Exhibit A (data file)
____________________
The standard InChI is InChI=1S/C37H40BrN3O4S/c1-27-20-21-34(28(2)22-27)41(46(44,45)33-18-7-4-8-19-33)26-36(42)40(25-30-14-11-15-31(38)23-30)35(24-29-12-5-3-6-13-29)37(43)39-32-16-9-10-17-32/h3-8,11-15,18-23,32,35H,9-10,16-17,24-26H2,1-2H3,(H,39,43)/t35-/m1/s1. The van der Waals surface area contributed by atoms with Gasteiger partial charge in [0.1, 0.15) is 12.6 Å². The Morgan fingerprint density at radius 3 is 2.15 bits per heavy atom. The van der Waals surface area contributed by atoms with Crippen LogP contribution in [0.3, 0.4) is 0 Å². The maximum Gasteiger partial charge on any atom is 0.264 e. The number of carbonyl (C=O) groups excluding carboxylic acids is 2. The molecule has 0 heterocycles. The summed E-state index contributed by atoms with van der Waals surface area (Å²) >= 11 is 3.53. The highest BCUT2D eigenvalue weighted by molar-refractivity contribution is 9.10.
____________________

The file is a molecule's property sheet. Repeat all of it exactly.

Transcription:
The standard InChI is InChI=1S/C37H40BrN3O4S/c1-27-20-21-34(28(2)22-27)41(46(44,45)33-18-7-4-8-19-33)26-36(42)40(25-30-14-11-15-31(38)23-30)35(24-29-12-5-3-6-13-29)37(43)39-32-16-9-10-17-32/h3-8,11-15,18-23,32,35H,9-10,16-17,24-26H2,1-2H3,(H,39,43)/t35-/m1/s1. The van der Waals surface area contributed by atoms with Gasteiger partial charge in [0.1, 0.15) is 12.6 Å². The Morgan fingerprint density at radius 3 is 2.15 bits per heavy atom. The van der Waals surface area contributed by atoms with Crippen LogP contribution in [0.3, 0.4) is 0 Å². The maximum Gasteiger partial charge on any atom is 0.264 e. The number of carbonyl (C=O) groups excluding carboxylic acids is 2. The molecule has 0 heterocycles. The summed E-state index contributed by atoms with van der Waals surface area (Å²) >= 11 is 3.53. The highest BCUT2D eigenvalue weighted by molar-refractivity contribution is 9.10.